Tracks seventeen through twenty-three on the first disc cover the recording sessions for Revolver, which many consider to be the band's greatest work. They lead off with what would turn out to be one of their most interesting tracks of all, Tomorrow Never Knows, which would conclude the album. This is a pure rock track that, once Paul got done manipulating and skewering in the studio, winds up coming off like almost a rock heavy techno track, definitely a surprise for anyone expecting Love Me Do. This is the original underlying track before the studio tricks were applied; even at its core, it's a good rock song.
Got To Get You Into My Life is light years different than the version that was finally released. This one comes off as much more spacey, with different lyrics and a vastly different feel and sound. Virtually identical comments can be made about the following track, And Your Bird Can Sing as well, although the latter really clicks together almost as well as the released version.
The album's opener was George Harrison's number, Taxman, which many people (myself included) feel was George's first truly strong track. This version comes off a bit different than the master, using the phrase "anybody got a bit of money" for the backing vocal parts rather than the political references used in the final version.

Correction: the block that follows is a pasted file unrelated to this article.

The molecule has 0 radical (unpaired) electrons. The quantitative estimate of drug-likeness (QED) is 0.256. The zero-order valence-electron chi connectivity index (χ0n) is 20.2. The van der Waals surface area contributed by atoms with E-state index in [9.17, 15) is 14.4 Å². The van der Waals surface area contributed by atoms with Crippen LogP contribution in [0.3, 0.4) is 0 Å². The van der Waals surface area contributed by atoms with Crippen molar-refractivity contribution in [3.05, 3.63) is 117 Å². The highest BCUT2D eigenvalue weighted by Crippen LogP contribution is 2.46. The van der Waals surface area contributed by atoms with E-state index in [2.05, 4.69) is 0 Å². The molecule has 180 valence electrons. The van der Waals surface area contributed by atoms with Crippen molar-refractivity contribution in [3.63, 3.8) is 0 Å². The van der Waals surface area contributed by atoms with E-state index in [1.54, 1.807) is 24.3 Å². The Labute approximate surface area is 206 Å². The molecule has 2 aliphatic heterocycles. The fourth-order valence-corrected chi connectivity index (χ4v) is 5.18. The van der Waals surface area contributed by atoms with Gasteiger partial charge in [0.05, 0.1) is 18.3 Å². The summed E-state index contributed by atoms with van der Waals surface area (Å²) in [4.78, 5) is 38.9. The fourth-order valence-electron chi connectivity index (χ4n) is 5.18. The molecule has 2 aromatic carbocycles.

Track twenty-one is merely Eleanor Rigby reduced to nothing but the string quartet; no vocals or anything else. This is largely George Martin's (the group's producer) creation and it sounds as good now as it did then.
Tracks twenty two and twenty three cover the evolution of the song I'm Only Sleeping. The first one merely shows John experimenting with a tune in his head, providing a glimpse of the song as it is being born. The second one shows a later version; in fact, this is what the song changed into after the final version had already been completed. This version is a bit more spacey; it seems to me that the group selected more rock-oriented versions of the tracks to make the album in pretty much every case.
The first disc closes with live performances of two of their earlier tracks, Rock And Roll Music and She's A Woman, recorded live on their tour of Japan in mid-1966. Only two months later would be their final concert, ever.
The two discs perhaps mark the clearest division that can be found in the group's career. For the last half of 1966, the group essentially disbanded, giving each member time to write some new music and go their own way for a while. The resulting two albums worth of material (Sgt. Pepper's Lonely Hearts Club Band and Magical Mystery Tour) were recorded when the group reconvened, after they had given up touring forever and had become a studio-only band.